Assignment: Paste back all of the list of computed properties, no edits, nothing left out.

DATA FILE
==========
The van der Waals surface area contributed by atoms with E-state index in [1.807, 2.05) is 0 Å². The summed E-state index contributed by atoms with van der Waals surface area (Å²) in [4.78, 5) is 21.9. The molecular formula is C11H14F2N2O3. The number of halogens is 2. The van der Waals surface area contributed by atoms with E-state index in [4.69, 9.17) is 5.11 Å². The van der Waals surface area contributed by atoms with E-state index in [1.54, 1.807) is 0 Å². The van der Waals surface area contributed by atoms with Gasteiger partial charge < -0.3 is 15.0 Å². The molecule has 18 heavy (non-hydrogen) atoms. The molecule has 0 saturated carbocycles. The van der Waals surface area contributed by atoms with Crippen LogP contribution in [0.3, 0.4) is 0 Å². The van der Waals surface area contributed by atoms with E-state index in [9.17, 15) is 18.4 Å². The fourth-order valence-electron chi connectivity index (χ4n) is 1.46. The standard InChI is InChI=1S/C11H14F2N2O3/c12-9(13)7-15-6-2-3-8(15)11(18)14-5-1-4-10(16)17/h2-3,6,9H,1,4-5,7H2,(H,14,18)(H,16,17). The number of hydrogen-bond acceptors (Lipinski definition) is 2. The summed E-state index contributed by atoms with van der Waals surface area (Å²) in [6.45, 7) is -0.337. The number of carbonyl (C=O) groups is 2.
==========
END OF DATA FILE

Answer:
The van der Waals surface area contributed by atoms with E-state index in [1.807, 2.05) is 0 Å². The summed E-state index contributed by atoms with van der Waals surface area (Å²) in [4.78, 5) is 21.9. The molecular formula is C11H14F2N2O3. The number of halogens is 2. The van der Waals surface area contributed by atoms with E-state index in [4.69, 9.17) is 5.11 Å². The van der Waals surface area contributed by atoms with E-state index in [1.54, 1.807) is 0 Å². The van der Waals surface area contributed by atoms with Gasteiger partial charge < -0.3 is 15.0 Å². The molecule has 18 heavy (non-hydrogen) atoms. The molecule has 0 saturated carbocycles. The van der Waals surface area contributed by atoms with Crippen LogP contribution in [0.3, 0.4) is 0 Å². The van der Waals surface area contributed by atoms with E-state index in [9.17, 15) is 18.4 Å². The fourth-order valence-electron chi connectivity index (χ4n) is 1.46. The standard InChI is InChI=1S/C11H14F2N2O3/c12-9(13)7-15-6-2-3-8(15)11(18)14-5-1-4-10(16)17/h2-3,6,9H,1,4-5,7H2,(H,14,18)(H,16,17). The number of hydrogen-bond acceptors (Lipinski definition) is 2. The summed E-state index contributed by atoms with van der Waals surface area (Å²) in [6.45, 7) is -0.337. The number of carbonyl (C=O) groups is 2.